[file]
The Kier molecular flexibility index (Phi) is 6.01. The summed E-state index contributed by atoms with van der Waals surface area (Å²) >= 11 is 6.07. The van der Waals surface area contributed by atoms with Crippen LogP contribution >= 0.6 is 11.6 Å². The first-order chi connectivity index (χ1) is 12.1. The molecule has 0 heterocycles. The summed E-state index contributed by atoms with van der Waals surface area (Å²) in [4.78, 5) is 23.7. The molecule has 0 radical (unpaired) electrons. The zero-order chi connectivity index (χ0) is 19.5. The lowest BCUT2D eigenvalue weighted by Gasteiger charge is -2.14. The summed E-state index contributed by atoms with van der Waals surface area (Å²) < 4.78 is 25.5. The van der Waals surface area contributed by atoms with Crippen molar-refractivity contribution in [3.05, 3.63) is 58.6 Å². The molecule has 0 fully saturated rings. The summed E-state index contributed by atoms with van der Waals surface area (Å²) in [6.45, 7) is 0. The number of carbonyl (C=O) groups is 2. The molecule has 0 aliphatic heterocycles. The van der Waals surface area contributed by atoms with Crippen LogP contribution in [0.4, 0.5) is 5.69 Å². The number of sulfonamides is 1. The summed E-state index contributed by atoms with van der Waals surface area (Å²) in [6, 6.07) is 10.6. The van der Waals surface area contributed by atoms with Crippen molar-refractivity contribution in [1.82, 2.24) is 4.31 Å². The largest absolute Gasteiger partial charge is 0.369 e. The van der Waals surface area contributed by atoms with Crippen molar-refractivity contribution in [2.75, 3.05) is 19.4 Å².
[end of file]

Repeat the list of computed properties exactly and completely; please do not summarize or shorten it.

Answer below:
The Kier molecular flexibility index (Phi) is 6.01. The summed E-state index contributed by atoms with van der Waals surface area (Å²) >= 11 is 6.07. The van der Waals surface area contributed by atoms with Crippen LogP contribution >= 0.6 is 11.6 Å². The first-order chi connectivity index (χ1) is 12.1. The molecule has 0 heterocycles. The summed E-state index contributed by atoms with van der Waals surface area (Å²) in [4.78, 5) is 23.7. The molecule has 0 radical (unpaired) electrons. The zero-order chi connectivity index (χ0) is 19.5. The lowest BCUT2D eigenvalue weighted by Gasteiger charge is -2.14. The summed E-state index contributed by atoms with van der Waals surface area (Å²) < 4.78 is 25.5. The van der Waals surface area contributed by atoms with Crippen molar-refractivity contribution in [3.05, 3.63) is 58.6 Å². The molecule has 0 fully saturated rings. The summed E-state index contributed by atoms with van der Waals surface area (Å²) in [6.45, 7) is 0. The number of carbonyl (C=O) groups is 2. The molecule has 0 aliphatic heterocycles. The van der Waals surface area contributed by atoms with Crippen LogP contribution in [0.4, 0.5) is 5.69 Å². The number of sulfonamides is 1. The summed E-state index contributed by atoms with van der Waals surface area (Å²) in [6, 6.07) is 10.6. The van der Waals surface area contributed by atoms with Crippen molar-refractivity contribution in [1.82, 2.24) is 4.31 Å². The largest absolute Gasteiger partial charge is 0.369 e. The van der Waals surface area contributed by atoms with Crippen molar-refractivity contribution in [2.75, 3.05) is 19.4 Å².